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Case Study: The Right Promotion

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SHOP STATS: Fastlane Lubemasters   Location: Gurnee, Ill.  Operator: Morris Clement  Average Car Count: 30  Staff Size: 4  Shop Size: 4 bays  

Morris Clement knows feast and famine in the quick lube industry after 26 years.

His shop, Fastlane Lubemasters, started at the end of a large retail lot in 1994. At the time, he says that area of Gurnee, Ill. wasn’t as developed. As the only game in town, the shop enjoyed huge car counts.

That’s enticing territory for other operators.

“We had a great start,” Clement says. “And then everybody thought, ‘Morris is having too much fun, so we gotta get some competition up here.’”

To stay successful, Clement has devised some clever promotions over the years.

 

The Challenge

This is universal in the quick lube business: What’s a promotion that will entice people to line up in front of the bay?

It’s just as important for existing customers as for return customers. The latter group makes up 71 percent of shops’ customer bases, according to the 2020 NOLN Operator Survey.

Clement is a savvy operator. You might have listened to his podcast in June about turning one of his bays into a hand sanitizer production facility to produce Fast-Tizer. 

Just prior to Fast-Tizer, he had another successful promotion that lots of shops could replicate.

 

The Solution

Being in the oil change business, Clement gets lots and lots of 16-gallon Mobil 1 oil drums. They’re about waist-high and made of durable metal. But once the oil is transferred out and used, the drums don’t have much of a purpose.

“I had a full basement at one time,” Clement says. “I’ve got 100 of these empty kegs sitting down there. So, I came upstairs and went on Facebook.”

He just typed up a promotion on the spot. Get an oil change, get a barrel. For free.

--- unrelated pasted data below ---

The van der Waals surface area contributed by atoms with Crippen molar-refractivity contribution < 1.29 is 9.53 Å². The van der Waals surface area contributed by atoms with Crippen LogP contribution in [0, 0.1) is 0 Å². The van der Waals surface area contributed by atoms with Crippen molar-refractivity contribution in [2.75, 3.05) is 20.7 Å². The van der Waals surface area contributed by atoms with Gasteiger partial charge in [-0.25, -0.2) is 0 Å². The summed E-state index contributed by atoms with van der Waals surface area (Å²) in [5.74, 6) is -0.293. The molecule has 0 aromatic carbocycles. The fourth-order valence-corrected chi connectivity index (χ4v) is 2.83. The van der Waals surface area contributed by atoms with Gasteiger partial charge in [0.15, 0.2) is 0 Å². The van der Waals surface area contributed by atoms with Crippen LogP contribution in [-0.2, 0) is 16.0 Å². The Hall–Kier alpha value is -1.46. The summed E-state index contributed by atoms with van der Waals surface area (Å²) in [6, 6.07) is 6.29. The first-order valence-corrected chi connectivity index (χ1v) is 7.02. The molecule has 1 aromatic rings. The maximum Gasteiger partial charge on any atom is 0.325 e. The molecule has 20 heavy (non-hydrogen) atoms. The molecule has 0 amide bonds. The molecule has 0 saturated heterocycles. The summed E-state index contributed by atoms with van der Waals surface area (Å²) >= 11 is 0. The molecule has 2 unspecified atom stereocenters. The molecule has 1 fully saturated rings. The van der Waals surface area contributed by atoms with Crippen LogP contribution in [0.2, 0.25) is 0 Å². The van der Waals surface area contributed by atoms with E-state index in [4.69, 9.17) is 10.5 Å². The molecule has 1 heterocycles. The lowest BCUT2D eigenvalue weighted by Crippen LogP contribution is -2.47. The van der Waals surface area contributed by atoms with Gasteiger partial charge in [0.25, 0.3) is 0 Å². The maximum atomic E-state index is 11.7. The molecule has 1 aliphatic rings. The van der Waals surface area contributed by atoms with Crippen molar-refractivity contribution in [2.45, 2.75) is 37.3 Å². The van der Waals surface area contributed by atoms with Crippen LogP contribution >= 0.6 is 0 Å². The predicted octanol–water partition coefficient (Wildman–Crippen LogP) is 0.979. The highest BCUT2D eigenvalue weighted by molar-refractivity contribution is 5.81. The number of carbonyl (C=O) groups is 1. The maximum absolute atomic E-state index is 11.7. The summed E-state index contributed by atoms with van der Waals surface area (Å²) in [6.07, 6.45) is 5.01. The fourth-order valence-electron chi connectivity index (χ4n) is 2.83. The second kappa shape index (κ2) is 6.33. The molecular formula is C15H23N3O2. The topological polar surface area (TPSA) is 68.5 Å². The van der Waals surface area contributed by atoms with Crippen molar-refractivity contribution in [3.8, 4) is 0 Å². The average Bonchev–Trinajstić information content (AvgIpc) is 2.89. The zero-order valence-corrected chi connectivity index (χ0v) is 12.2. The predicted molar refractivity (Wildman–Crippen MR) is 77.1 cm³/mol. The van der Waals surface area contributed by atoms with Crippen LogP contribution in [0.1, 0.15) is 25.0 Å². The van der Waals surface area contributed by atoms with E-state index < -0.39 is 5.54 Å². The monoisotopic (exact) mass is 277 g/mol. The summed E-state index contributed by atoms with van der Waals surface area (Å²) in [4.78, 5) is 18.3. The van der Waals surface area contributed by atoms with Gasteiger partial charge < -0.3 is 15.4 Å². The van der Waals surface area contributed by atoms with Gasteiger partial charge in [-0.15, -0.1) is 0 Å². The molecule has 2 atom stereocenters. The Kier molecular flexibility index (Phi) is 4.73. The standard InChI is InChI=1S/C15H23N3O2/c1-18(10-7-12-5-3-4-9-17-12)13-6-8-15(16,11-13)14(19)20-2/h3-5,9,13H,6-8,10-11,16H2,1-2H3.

The promotion garnered interest and served its most important purpose: getting customers in the door.

“Believe it or not, that created a lot of interest for our oil changes and it helped us get oil changes,” he says. “You’d be shocked at all the things people use these barrels for.”

 

The Aftermath

Clement employs a classic community business strategy for the promotion. He uses his name, which shows how involved he is in the operation.

“Ask for Morris’ barrel deal” is how customers are encouraged.

That’s what they do. Clement says people come in and just ask for the barrels.

“It worked, and we had lots of people,” he says. “We got rid of 100 barrels in probably two weeks just giving them away free.”

The promotion lasted just about two months before he ran out of his excess oil drum supply. But the demand is still there. Luckily, Clement is still selling oil changes, and new drums arrive regularly. Pretty soon, he’s going to have a full basement again.

“We go through, I'm going to say, between four and six barrels of Mobil 1 per week,” he says. “And so we got those barrels all the time. We’re just turning them over and giving them to the customers.”

The people of Gurnee haven’t seen the last of Morris’ barrel deal.

 

The Takeaway

It wasn’t long after the first run of barrels ran out that Clement got into the hand sanitizer game with his Fast-Tizer product. Both promotions were successful, and Clement has a knack for generating interest.

That can be one of the toughest things about creating a new promotion, especially for operators thinking outside the box. A flop can be costly, but a successful one can generate that elusive word-of-mouth branding. Clement got that with the oil drums, which he appreciates, because he knows the difficulty that promotions can bring.

“That was a good promotion,” he says. “Other than that it’s hard to figure out things to do that people haven't done to really turn around customers.”

Clement knows that while the barrel idea was a good one, it was successful because of a constellation of factors that came from his business practices. Clement has a racing background. He’s a car guy. He says that having those factors work in concert is crucial in both the business and racing worlds.

“It’s very much like the racing game,” he says. “In the racing game, you’ve got three parts. You’ve got the driver, a quality product in the car and then the crew guys who are helping you. If you don't have all three of those, you’re not going to win anything. This business is the same way. We go through the same process.”

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